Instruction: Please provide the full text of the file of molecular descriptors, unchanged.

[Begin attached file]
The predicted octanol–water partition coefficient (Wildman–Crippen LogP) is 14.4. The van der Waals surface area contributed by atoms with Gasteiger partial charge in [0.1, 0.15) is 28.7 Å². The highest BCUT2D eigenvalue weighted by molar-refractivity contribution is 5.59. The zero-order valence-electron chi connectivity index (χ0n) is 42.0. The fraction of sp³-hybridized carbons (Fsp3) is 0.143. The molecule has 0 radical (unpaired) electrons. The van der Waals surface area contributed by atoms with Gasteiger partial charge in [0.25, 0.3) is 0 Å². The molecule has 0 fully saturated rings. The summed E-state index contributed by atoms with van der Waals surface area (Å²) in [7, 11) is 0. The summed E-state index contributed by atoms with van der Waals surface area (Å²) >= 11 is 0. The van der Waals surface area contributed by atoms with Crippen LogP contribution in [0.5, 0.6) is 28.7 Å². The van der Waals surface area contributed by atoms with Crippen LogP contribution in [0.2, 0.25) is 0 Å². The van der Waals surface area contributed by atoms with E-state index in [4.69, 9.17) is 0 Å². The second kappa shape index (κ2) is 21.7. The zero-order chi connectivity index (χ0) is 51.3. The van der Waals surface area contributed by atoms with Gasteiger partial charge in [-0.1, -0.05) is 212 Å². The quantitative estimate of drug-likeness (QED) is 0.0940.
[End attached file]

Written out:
The predicted octanol–water partition coefficient (Wildman–Crippen LogP) is 14.4. The van der Waals surface area contributed by atoms with Gasteiger partial charge in [0.1, 0.15) is 28.7 Å². The highest BCUT2D eigenvalue weighted by molar-refractivity contribution is 5.59. The zero-order valence-electron chi connectivity index (χ0n) is 42.0. The fraction of sp³-hybridized carbons (Fsp3) is 0.143. The molecule has 0 radical (unpaired) electrons. The van der Waals surface area contributed by atoms with Gasteiger partial charge in [0.25, 0.3) is 0 Å². The molecule has 0 fully saturated rings. The summed E-state index contributed by atoms with van der Waals surface area (Å²) in [7, 11) is 0. The summed E-state index contributed by atoms with van der Waals surface area (Å²) >= 11 is 0. The van der Waals surface area contributed by atoms with Crippen LogP contribution in [0.5, 0.6) is 28.7 Å². The van der Waals surface area contributed by atoms with Crippen LogP contribution in [0.2, 0.25) is 0 Å². The van der Waals surface area contributed by atoms with E-state index in [4.69, 9.17) is 0 Å². The second kappa shape index (κ2) is 21.7. The zero-order chi connectivity index (χ0) is 51.3. The van der Waals surface area contributed by atoms with Gasteiger partial charge in [-0.1, -0.05) is 212 Å². The quantitative estimate of drug-likeness (QED) is 0.0940.